There's an analogy here in the world of online communities, I think, which is that--oh god, oh no, oh no, Seb! Oh, thank you Seb, thank you Seb, thank you Seb. Let's take a look at it again. Seb Brown, that boy knows how to get down, get it, good job Sebby. Alright, we got to defend a corner kick here in the 64th minute, this is nervous stuff. Nice job, good good good job.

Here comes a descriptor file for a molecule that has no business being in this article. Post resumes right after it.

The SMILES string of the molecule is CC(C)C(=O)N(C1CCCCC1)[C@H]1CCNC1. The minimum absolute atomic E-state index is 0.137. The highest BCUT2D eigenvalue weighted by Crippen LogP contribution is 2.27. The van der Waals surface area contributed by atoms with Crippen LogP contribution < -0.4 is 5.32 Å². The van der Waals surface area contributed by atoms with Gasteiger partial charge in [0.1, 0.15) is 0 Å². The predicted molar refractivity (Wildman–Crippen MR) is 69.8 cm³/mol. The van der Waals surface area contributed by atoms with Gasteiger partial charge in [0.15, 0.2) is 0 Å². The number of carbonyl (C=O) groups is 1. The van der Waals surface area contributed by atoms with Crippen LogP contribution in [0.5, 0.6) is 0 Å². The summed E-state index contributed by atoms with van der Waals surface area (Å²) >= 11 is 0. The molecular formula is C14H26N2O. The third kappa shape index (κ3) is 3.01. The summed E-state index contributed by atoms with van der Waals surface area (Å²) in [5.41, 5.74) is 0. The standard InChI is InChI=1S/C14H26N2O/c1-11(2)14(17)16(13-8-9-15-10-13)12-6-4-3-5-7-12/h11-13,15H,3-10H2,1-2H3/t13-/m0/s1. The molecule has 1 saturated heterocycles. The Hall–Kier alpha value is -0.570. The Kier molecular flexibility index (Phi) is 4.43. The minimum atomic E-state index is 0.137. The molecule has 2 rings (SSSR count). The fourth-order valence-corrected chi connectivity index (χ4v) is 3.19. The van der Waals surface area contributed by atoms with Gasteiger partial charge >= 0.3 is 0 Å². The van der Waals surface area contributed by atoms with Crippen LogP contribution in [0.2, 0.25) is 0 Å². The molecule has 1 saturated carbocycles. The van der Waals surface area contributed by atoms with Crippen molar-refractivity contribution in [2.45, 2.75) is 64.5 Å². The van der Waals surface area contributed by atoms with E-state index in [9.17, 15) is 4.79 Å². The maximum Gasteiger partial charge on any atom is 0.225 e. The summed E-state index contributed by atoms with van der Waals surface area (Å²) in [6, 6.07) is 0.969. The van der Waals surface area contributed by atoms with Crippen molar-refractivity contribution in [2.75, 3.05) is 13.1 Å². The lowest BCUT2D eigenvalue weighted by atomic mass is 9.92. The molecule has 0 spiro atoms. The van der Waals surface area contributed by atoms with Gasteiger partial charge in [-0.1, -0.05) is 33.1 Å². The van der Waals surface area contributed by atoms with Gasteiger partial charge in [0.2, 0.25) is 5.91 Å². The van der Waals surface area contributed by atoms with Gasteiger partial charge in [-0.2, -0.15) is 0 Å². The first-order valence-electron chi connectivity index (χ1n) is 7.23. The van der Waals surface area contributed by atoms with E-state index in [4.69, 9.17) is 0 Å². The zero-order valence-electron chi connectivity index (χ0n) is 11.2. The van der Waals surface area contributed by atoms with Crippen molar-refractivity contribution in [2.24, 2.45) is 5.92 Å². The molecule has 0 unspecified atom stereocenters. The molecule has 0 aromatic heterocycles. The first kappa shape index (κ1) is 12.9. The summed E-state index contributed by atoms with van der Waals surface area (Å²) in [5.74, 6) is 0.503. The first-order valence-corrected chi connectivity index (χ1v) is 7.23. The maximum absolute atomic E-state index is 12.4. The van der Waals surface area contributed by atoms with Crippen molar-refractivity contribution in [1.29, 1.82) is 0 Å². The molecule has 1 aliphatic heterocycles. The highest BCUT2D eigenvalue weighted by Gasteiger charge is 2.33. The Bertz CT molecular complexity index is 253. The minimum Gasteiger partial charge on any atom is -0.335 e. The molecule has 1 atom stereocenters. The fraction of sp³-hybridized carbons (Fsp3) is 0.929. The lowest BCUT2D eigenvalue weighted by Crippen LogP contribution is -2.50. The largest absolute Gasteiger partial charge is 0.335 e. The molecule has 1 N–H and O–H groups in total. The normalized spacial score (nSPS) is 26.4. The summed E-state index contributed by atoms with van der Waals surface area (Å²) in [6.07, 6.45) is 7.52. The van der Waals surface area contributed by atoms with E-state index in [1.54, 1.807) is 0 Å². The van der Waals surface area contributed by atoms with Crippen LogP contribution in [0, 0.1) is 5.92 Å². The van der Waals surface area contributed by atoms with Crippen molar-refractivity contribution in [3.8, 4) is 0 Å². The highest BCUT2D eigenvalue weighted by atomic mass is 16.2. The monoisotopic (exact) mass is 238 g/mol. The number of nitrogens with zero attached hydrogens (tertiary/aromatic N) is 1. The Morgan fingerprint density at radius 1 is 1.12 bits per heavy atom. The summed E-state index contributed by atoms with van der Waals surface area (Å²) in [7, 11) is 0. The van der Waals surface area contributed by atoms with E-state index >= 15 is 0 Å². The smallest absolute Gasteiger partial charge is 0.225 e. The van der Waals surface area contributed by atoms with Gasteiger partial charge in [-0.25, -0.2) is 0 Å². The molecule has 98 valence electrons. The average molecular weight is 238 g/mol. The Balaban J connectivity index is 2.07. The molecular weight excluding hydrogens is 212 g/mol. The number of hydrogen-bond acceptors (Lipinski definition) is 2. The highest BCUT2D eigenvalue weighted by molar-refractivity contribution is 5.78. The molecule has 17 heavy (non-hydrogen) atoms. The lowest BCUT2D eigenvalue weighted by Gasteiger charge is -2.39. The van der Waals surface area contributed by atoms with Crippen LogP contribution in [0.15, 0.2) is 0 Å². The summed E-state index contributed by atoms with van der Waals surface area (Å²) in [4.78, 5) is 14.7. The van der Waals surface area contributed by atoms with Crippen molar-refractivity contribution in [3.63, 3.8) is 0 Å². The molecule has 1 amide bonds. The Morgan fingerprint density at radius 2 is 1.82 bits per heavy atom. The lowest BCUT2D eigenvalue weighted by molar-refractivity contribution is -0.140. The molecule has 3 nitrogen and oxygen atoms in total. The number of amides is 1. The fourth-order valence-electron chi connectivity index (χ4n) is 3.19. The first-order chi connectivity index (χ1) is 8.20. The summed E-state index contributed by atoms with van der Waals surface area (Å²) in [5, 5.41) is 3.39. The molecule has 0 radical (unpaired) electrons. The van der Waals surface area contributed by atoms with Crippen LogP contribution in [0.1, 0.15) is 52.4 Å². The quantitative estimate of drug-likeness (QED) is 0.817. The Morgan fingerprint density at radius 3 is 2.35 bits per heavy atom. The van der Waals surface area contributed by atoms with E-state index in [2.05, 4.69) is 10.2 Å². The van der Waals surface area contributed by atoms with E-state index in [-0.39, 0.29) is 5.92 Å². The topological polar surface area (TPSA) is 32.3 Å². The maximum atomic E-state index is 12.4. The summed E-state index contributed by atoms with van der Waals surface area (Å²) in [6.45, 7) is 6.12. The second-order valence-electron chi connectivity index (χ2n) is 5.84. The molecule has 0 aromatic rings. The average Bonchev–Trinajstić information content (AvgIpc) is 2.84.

In online communities I think you also have to, I think you have to hold up, lift up the best of what is made, good job Seb, but you have to let people make stuff, you have to kind of give people control over the community. That's scary to do because you're like, these are my viewers, like this is my community, but like, you know Wimbly Wombly players are always best when they're named by you, the songs are always best when you come up with them. The jokes are always best when they emerge in comments. That's true in Nerdfighteria as well, I think. Like Nerdfighteria only works because the word nerdfighters was coined by nerdfighters, the phrase don't forget to be awesome was popularized by nerdfighters, French the llama, the evil baby orphanage, so many other things in Nerdfighteria like came from, they came from the community they didn't come from directives on high that Hank and I as the leaders of the community had announced that we would now say don't forget to be awesome all the time. You know, it was one among a million things that I said and it was one that the community responded to and I think like that's the only way, in my experience at least, that these communities can really grow and thrive is when they're empowered to.